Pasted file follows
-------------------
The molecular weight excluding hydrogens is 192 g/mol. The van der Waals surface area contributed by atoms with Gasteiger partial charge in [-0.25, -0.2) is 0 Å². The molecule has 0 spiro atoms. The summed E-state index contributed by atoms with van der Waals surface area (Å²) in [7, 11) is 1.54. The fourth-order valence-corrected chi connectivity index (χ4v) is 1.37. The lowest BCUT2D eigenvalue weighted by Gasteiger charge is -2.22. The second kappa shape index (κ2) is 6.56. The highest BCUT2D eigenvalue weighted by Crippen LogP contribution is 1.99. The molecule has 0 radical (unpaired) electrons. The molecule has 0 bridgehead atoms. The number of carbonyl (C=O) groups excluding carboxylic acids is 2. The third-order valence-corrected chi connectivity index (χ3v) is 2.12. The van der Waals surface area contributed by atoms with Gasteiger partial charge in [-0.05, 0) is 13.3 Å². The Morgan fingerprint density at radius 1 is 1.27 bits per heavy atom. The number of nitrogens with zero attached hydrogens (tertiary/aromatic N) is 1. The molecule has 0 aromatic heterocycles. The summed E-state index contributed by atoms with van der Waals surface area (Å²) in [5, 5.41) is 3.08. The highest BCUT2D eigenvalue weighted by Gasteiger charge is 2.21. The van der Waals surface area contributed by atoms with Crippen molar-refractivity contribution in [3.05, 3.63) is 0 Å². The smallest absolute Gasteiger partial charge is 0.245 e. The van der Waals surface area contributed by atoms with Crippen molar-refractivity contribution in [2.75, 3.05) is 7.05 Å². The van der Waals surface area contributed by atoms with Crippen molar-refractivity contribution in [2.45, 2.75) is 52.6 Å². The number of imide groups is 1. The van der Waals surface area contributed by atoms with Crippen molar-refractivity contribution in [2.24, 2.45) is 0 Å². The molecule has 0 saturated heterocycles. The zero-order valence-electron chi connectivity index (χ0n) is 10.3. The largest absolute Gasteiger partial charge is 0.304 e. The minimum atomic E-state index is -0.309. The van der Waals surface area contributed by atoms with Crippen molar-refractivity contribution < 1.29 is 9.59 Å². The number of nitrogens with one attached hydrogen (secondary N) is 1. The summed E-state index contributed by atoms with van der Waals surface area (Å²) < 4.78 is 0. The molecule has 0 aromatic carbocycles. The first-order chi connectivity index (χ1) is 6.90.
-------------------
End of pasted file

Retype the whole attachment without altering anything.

The molecular weight excluding hydrogens is 192 g/mol. The van der Waals surface area contributed by atoms with Gasteiger partial charge in [-0.25, -0.2) is 0 Å². The molecule has 0 spiro atoms. The summed E-state index contributed by atoms with van der Waals surface area (Å²) in [7, 11) is 1.54. The fourth-order valence-corrected chi connectivity index (χ4v) is 1.37. The lowest BCUT2D eigenvalue weighted by Gasteiger charge is -2.22. The second kappa shape index (κ2) is 6.56. The highest BCUT2D eigenvalue weighted by Crippen LogP contribution is 1.99. The molecule has 0 radical (unpaired) electrons. The molecule has 0 bridgehead atoms. The number of carbonyl (C=O) groups excluding carboxylic acids is 2. The third-order valence-corrected chi connectivity index (χ3v) is 2.12. The van der Waals surface area contributed by atoms with Gasteiger partial charge in [-0.05, 0) is 13.3 Å². The Morgan fingerprint density at radius 1 is 1.27 bits per heavy atom. The number of nitrogens with zero attached hydrogens (tertiary/aromatic N) is 1. The molecule has 0 aromatic heterocycles. The summed E-state index contributed by atoms with van der Waals surface area (Å²) in [5, 5.41) is 3.08. The highest BCUT2D eigenvalue weighted by Gasteiger charge is 2.21. The van der Waals surface area contributed by atoms with Crippen molar-refractivity contribution in [3.05, 3.63) is 0 Å². The smallest absolute Gasteiger partial charge is 0.245 e. The van der Waals surface area contributed by atoms with Crippen molar-refractivity contribution in [2.75, 3.05) is 7.05 Å². The van der Waals surface area contributed by atoms with Crippen molar-refractivity contribution in [2.45, 2.75) is 52.6 Å². The number of imide groups is 1. The van der Waals surface area contributed by atoms with Crippen molar-refractivity contribution in [2.24, 2.45) is 0 Å². The molecule has 0 saturated heterocycles. The zero-order valence-electron chi connectivity index (χ0n) is 10.3. The largest absolute Gasteiger partial charge is 0.304 e. The minimum atomic E-state index is -0.309. The van der Waals surface area contributed by atoms with Crippen molar-refractivity contribution < 1.29 is 9.59 Å². The number of nitrogens with one attached hydrogen (secondary N) is 1. The summed E-state index contributed by atoms with van der Waals surface area (Å²) < 4.78 is 0. The molecule has 0 aromatic carbocycles. The first-order chi connectivity index (χ1) is 6.90.